Half-Marathon Training: À-la-Victoria

Victoria-Lavinskas

Victoria Lavinskas PT, MScPT

Registered Physiotherapist
Running Consultant
Are you thinking of registering for a half-marathon this Spring/Summer/Fall?   Wondering what the key elements to a solid half-marathon training program are? Here’s my 2 cents…  
  • Long Runs
    • Goal : endurance – the longer these runs, the more you will work on your endurance, helping you prepare for race day
    • Pace : these should be performed at a slower pace, i.e. this should be a long, but “easy” run
    • These runs will build up throughout your program
    • For a half-marathon (21.1km), you can work up to 18-19km in your long runs – the idea is to run for a similar amount of TIME as race day, so, given the slower pace, your 18-19km run time should approach your race time
  • Speed Work
    • Goal : increase your speed, improve your cardiovascular performance (get your heart stronger!)
    • Pace : 5-10km pace, i.e. fast, but not so fast that you’re gassed out and can’t continue
    • Start with an easy pace 1km
    • 2 ways to work on speed :
      • Speed intervals – either by distance or time (e.g. 5X400m or 5X2min), separated by either walking/light jogging intervals
      • Tempo runs – continuous run with a gradual build-up to a 10km pace in the middle (holding that for 1-2 min) and then gradually slowing back down
    • Hills
      • Goal : improve your hill running technique (as this is different than running on a flat surface), improve your cardiovascular performance (get your heart stronger!)
      • Pace : try to maintain pace while going uphill, increase pace while going downhill (you want to use the advantage of the decline to get some quick mileage in)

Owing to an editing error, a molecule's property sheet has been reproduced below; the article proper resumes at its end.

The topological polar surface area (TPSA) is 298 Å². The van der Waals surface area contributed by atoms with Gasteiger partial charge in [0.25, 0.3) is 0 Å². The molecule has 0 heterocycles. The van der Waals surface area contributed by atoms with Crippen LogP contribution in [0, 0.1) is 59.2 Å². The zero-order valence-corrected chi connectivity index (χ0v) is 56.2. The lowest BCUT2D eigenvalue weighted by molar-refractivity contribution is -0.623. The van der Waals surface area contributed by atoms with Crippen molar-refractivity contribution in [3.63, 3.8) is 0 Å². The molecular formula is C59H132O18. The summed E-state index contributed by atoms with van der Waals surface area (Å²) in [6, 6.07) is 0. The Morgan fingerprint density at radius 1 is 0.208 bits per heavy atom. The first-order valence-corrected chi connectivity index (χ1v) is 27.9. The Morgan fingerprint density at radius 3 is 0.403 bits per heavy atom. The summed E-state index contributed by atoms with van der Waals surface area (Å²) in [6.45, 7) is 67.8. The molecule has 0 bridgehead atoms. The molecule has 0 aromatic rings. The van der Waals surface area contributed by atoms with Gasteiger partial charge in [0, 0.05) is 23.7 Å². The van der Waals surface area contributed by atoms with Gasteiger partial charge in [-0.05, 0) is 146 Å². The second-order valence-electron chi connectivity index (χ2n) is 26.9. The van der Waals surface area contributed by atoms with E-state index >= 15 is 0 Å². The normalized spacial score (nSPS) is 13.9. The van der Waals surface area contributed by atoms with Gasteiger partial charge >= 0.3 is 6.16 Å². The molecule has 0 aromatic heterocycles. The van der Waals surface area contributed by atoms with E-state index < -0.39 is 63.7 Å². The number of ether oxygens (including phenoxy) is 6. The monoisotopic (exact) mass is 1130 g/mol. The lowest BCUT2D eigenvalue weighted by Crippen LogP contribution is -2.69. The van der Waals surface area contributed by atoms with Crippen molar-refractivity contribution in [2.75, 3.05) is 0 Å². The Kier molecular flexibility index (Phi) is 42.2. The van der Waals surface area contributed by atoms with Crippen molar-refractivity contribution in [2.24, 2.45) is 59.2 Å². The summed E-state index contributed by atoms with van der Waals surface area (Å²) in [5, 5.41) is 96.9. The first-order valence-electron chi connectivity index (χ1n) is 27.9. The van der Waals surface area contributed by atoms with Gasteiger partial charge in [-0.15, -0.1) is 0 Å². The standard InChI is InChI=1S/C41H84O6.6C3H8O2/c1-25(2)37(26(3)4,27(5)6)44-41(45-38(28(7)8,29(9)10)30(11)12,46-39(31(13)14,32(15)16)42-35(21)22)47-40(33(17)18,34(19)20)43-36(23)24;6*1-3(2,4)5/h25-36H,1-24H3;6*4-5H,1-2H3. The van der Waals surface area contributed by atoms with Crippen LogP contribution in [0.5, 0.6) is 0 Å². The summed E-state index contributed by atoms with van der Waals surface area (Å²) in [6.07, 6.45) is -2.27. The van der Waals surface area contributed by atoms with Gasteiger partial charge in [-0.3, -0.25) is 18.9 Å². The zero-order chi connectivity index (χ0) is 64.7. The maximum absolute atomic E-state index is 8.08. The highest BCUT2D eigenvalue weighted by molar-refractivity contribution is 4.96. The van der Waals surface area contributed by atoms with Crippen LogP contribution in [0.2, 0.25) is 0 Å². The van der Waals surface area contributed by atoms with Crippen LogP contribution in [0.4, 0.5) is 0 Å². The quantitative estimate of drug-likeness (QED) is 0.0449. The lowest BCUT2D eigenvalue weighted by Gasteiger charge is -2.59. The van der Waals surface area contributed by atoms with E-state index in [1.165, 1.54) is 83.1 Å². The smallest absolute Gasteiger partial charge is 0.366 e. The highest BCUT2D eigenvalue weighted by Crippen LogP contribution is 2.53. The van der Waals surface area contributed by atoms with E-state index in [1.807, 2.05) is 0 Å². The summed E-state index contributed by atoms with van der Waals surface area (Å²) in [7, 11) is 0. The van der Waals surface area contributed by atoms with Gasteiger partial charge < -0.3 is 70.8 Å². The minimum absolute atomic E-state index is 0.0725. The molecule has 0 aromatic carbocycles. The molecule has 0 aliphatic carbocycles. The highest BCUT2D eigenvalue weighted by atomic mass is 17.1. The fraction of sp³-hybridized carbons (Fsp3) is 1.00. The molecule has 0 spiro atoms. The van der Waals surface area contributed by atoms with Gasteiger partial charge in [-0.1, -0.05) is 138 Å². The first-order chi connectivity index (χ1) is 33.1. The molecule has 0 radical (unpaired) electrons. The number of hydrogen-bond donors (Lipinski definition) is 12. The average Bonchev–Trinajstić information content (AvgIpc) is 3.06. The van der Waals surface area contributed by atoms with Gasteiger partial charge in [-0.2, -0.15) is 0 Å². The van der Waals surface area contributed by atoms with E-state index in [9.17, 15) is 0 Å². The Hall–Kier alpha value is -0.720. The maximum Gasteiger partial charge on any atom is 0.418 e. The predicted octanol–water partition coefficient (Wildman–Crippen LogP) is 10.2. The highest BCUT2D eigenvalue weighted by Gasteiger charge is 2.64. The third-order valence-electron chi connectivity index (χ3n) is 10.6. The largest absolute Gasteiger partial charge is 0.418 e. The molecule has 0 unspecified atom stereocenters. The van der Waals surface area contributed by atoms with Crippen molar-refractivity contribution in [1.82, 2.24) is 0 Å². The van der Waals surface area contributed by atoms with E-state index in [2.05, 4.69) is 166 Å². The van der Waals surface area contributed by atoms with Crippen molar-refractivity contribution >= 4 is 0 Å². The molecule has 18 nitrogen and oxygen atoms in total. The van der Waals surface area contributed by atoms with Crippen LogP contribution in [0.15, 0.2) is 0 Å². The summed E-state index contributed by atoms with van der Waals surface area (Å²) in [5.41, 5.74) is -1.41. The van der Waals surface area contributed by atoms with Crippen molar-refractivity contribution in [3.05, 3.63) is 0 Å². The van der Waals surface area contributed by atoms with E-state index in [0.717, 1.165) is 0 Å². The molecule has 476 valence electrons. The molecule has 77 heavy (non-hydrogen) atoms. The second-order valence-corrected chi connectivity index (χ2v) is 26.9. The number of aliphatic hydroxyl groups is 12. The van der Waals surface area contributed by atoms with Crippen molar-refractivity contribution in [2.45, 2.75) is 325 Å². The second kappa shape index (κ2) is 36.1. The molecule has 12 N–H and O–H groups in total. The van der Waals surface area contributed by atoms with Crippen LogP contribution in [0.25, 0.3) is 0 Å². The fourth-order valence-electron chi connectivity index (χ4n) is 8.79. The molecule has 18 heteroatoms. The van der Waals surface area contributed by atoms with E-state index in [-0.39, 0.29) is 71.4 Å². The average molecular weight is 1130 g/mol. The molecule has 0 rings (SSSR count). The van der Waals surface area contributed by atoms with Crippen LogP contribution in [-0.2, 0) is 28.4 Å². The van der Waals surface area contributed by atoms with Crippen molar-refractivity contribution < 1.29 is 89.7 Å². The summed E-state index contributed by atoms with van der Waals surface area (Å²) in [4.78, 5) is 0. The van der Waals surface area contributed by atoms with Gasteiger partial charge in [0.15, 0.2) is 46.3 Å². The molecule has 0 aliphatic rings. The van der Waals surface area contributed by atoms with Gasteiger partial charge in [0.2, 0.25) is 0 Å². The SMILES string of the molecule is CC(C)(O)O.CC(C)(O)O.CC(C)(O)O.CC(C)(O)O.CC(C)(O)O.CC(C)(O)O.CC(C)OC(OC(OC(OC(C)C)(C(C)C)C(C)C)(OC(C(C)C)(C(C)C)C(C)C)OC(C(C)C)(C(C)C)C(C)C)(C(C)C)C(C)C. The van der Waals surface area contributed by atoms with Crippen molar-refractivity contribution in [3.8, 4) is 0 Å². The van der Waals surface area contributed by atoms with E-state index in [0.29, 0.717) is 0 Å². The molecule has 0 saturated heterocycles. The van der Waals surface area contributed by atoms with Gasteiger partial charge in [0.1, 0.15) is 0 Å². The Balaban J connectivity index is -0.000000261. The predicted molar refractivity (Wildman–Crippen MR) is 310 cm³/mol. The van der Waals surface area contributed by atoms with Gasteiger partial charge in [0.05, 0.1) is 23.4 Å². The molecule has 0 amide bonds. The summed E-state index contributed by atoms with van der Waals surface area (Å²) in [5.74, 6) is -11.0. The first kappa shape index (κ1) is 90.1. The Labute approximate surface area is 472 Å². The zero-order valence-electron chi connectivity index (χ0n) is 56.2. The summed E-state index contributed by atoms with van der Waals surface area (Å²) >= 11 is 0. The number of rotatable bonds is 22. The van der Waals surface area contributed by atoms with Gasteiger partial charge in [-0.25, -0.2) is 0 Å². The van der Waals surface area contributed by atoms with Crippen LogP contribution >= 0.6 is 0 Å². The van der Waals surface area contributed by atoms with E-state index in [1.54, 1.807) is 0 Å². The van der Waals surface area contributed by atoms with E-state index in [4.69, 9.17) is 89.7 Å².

• Start with an easy pace 1km (flat)
      • 2 ways to work on hills
        • Hill intervals : intervals of short (steep-ish) hills (running up and down), separated by running flats
        • Hill endurance : longer intervals of small-incline hills, separated by running flats
      • Technique
        • Goal : improve running efficiency (improve performance, decrease risk of injury)
        • Use a run/walk program to work on technique – this will give your body a chance to get used to the new technique with a decreased risk of injury
        • Examples :
          • Increased cadence (170-190 bpm), i.e. smaller steps
          • Decreased noise, i.e. being “light on your feet”
          • Running barefoot (on a treadmill)
        • Cross-training
          • Goal : get your body working different muscle groups to allow an “active” recovery from running, helping muscles be more adaptable
          • Ideally another cardiovascular activity (e.g. cycling, swimming, etc)
          • Yoga and Pilates are also good complements to running as these activities focus on core strengthening and stretching
        • Rest Days
          • Goal : allow your body to recover from your week’s workouts
          • You could also do an easy yoga class on rest days
  Here’s an example of a balanced and gradual half-marathon program :    
Week/Day Day 1 Day 2 Day 3 Day 4 Day 5 Day 6 Day 7
  Rest Speed X-train Hills X-train Technique Long
Week 1 Rest 5 X 400m X-train 1 X 100m X-train 30 min 1R/1W 8km
Week 2 Rest 30 min tempo X-train 2 X 100m X-train 30 min 2R/1W 10km
Week 3 Rest 6 X 400m X-train 3 X 100m X-train 30 min 3R/1W 5km race
Week 4 Rest 35 min tempo X-train 4 X 100m X-train 30 min 4R/1W 11km
Week 5 Rest 7 X 400m X-train 5 X 100m X-train 30 min 5R/1W 13km
Week 6 Rest 40 min tempo X-train 6 X 100m X-train 30 min 6R/1W 10km race
Week 7 Rest 8 X 400m X-train 7 X 100m X-train 30 min 7R/1W 14km
Week 8 Rest 40 min tempo X-train 8 X 100m X-train 30 min 8R/1W 16km
Week 9 Rest 9 X 400m X-train 9 X 100m X-train 30 min 9R/1W 15km race
Week 10 Rest 45 min tempo X-train 10 X 100m X-train 30 min 9R/1W 18km
Week 11 Rest 10 X 400m X-train 10 X 100m X-train 30 min 9R/1W 19km
Week 12 Rest 30 min tempo X-train 3 X 100m X-train 30 min 1R/1W 21.1km race